Today’s episode comes from the Leaders bracket, and it pits a man that some say was the greatest Roman Emperor of all time, Marcus Aurelius against longest-reigning Sultan of the Ottoman Empire, Suleyman the Magnificent.
Before we meet the contestants, let me share with you my primary resources. The first book is aptly named, Marcus Aurelius: A Biography by Anthony R. Birley and this is my primary source. Secondary sources include Chronicle of the Roman Emperors by Chris Scarre and Emperors of Rome by David Potter.
For the second contestant Suleyman, my central texts are Defenders of the Faith: Charles V, Suleyman the Magnificent and the Battle for Europe 1520 – 1536 by James Reston and World Without End: Spain, Phillip II and the First Global Empire by Hugh Thomas. The secondary work is Titans of History by Simon Sebag Montefiore.
Let’s get to the action.
Marcus Aurelius Antoninus Augustus was born on April 26, 121. According to the sources, we have many different birth names for the future Roman Emperor. We have Marcus Annius Verus, Marcus Annius Catililus Severus or Marcus Catilius Severus Annius Verus. Whatever his real birth name he was born to a very well to do family in Rome.
Marcus’s father died when he was a mere three years of age. He grandfather raised him in a very upscale palace beside the Lateran located on the Caelian Hill. This was the time of the Five Good Emperors which started with Nerva, continued through Trajan, Hadrian, Antoninus Pius and eventually ending with Marcus Aurelius. Marcus’ early days were under the rule of Hadrian.
Hadrian is critical in the ascension of Marcus as he adopted Antoninus Pius in 138 on the condition that he, in turn, would adopt Marcus Aurelius and Lucius Verus. This would guarantee a line of succession as Hadrian had no biological son.
Interestingly, none of the first four of the Five Good Emperors had any biological sons. This may be why they were so good at ruling the Roman Empire. Picking the best person to rule instead of relying on good bloodlines seems to have been a better way of passing on the rule. This will be proven right with the ascension of Marcus Aurelius’ son Commodus in 180. Many have pointed out his reign as the beginning of the decline of the Roman Empire.
We have to discuss the reign of Antoninus Pius for a bit to understand more about his adopted son Marcus. When Hadrian was Emperor, he was a fighting one, going from one part of the empire to another. Pius on the other hand never left Rome for the entirety of his 23-year reign.
This period of Roman history is considered the absolute apex. To quote David Potter in his book Emperors of Rome, “Marcus Aurelius, as Marcus Annius Verus became known after his adoption, would later refer to Antoninus Pius as a model emperor: kind, diligent, polite to subordinates, unwilling to decide in haste, and always putting the good of the community before anything else. Aside from Marcus Aurelius’ personal recollections, little else is known of the man who ruled Rome at the height of its prosperity. During his reign – the longest since that of Augustus – there were no major wars, no scandals, and no executions of prominent men, save one who had openly and unsuccessfully tried to incite a rebellion in Spain.”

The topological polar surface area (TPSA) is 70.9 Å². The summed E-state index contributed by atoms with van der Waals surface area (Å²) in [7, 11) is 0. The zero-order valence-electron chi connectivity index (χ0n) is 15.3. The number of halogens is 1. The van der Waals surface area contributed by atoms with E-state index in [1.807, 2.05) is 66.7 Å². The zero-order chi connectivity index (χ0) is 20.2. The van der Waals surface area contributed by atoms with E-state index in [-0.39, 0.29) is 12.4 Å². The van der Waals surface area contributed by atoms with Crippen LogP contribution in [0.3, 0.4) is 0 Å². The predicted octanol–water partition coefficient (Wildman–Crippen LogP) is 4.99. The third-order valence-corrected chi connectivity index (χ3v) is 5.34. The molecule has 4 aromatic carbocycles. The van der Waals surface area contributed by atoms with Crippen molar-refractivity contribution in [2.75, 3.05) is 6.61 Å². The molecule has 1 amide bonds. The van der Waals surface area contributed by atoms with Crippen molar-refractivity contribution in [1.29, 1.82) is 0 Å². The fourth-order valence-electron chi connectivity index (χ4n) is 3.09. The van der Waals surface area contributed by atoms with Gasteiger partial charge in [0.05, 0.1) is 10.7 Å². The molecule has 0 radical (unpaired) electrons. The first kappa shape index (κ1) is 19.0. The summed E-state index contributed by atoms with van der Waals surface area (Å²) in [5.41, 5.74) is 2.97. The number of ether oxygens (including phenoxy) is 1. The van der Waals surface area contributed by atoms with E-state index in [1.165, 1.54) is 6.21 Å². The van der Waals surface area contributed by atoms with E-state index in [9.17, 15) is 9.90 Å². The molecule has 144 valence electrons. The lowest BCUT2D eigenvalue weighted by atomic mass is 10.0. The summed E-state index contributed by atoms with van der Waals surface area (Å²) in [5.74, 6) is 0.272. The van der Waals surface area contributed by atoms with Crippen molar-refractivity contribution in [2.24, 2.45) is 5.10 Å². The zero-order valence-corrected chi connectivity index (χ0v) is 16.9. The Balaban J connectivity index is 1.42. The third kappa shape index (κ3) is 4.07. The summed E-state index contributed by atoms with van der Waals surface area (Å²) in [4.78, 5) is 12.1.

It is here we have to acknowledge the presence of a co-emperor during the time of Marcus Aurelius, and that is Lucius Verus, his adopted brother. This joint rule began with the death of Antoninus Pius on July 10, 161. While Aurelius was the heir apparent, Hadrian had wished both to share control. Marcus insisted that his brother be named co-ruler, which the Senate agreed to. This was the first time in Roman history that we have a joint reign. This was only to last for eight years as Lucius Verus was to die of a stroke in early 169.
I’d like to read you a quote about the reign of Marcus Aurelius from the Chronicle of the Roman Emperors by Chris Scarre. “The reign of Marcus Aurelius was marked by bitter and near-continuous warfare, first on the eastern, then on the northern frontier, exacerbated by plague, invasion, and insurrection. The sequence of calamities is reflected in the bleak stoicism of Marcus’s Meditations. These, the beside jottings of a philosopher-king, forced by his imperial destiny to spend most of his energies campaigning on the Danube, are dominated by thoughts of death and the transitoriness of human experience. Rarely do we get such an insight into an emperor’s true character as the glimpse with these writings provide. They are not the work of a happy man, but they testify to a certain grandeur of spirit. Indeed, historians such as Cassius Dio made Marcus Aurelius a model for later generations: ‘In addition to possessing all other virtues, he ruled better than any others who had ever been in the position of power.'”
The reason I read this quote was that it pointed out some of the challenges of Marcus’s reign. The warfare was bracketed by two major wars, the Parthian War which began in 161 around the area of present-day Armenia and Syria, and the invasions of the Germanic tribes starting in 167. This latter war coincided with another tragic event during Marcus and Versus’s reign and that a break out of the plague in Rome.
Whether the plague was caused by smallpox, measles or the bubonic plague has been debated over the years. What we do know is that it was likely due to the returning soldiers after defeating the Parthians in 165. Known as the Antonine Plague, it was to cost the lives of an estimated five million people. In Rome alone during the height of the plague, 2,000 people died a day.